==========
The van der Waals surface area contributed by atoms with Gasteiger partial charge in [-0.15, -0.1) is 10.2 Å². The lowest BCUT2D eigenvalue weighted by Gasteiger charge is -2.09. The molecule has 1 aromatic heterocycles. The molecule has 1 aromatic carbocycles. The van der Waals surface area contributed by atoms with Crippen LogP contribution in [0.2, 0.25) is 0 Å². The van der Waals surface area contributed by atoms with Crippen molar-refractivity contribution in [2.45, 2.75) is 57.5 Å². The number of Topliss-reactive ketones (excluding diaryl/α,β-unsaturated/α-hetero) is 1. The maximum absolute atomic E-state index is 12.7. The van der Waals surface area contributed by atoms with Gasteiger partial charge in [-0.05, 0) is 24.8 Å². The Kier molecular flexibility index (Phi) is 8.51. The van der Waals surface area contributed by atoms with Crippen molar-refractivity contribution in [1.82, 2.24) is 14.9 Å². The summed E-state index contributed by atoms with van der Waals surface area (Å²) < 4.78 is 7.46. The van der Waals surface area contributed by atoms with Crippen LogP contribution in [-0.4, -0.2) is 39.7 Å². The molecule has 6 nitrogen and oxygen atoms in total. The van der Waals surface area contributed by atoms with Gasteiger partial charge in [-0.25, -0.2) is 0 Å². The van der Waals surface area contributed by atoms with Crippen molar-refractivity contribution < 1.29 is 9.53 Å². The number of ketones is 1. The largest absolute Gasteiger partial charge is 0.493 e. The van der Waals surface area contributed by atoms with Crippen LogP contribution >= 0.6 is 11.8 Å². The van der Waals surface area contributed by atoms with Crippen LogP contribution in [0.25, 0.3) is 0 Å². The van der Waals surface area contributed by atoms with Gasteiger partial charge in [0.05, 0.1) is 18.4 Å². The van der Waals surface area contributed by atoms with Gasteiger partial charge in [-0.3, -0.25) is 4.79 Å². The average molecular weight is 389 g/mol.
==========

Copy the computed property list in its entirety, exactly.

The van der Waals surface area contributed by atoms with Gasteiger partial charge in [-0.15, -0.1) is 10.2 Å². The lowest BCUT2D eigenvalue weighted by Gasteiger charge is -2.09. The molecule has 1 aromatic heterocycles. The molecule has 1 aromatic carbocycles. The van der Waals surface area contributed by atoms with Crippen LogP contribution in [0.2, 0.25) is 0 Å². The van der Waals surface area contributed by atoms with Crippen molar-refractivity contribution in [2.45, 2.75) is 57.5 Å². The number of Topliss-reactive ketones (excluding diaryl/α,β-unsaturated/α-hetero) is 1. The maximum absolute atomic E-state index is 12.7. The van der Waals surface area contributed by atoms with Gasteiger partial charge in [-0.05, 0) is 24.8 Å². The Kier molecular flexibility index (Phi) is 8.51. The van der Waals surface area contributed by atoms with Crippen molar-refractivity contribution in [1.82, 2.24) is 14.9 Å². The summed E-state index contributed by atoms with van der Waals surface area (Å²) < 4.78 is 7.46. The van der Waals surface area contributed by atoms with Crippen LogP contribution in [-0.4, -0.2) is 39.7 Å². The molecule has 6 nitrogen and oxygen atoms in total. The van der Waals surface area contributed by atoms with Gasteiger partial charge in [-0.25, -0.2) is 0 Å². The van der Waals surface area contributed by atoms with Crippen molar-refractivity contribution < 1.29 is 9.53 Å². The number of ketones is 1. The largest absolute Gasteiger partial charge is 0.493 e. The van der Waals surface area contributed by atoms with Crippen LogP contribution >= 0.6 is 11.8 Å². The van der Waals surface area contributed by atoms with Crippen LogP contribution in [0.25, 0.3) is 0 Å². The van der Waals surface area contributed by atoms with Gasteiger partial charge in [0.05, 0.1) is 18.4 Å². The van der Waals surface area contributed by atoms with Gasteiger partial charge in [-0.3, -0.25) is 4.79 Å². The average molecular weight is 389 g/mol.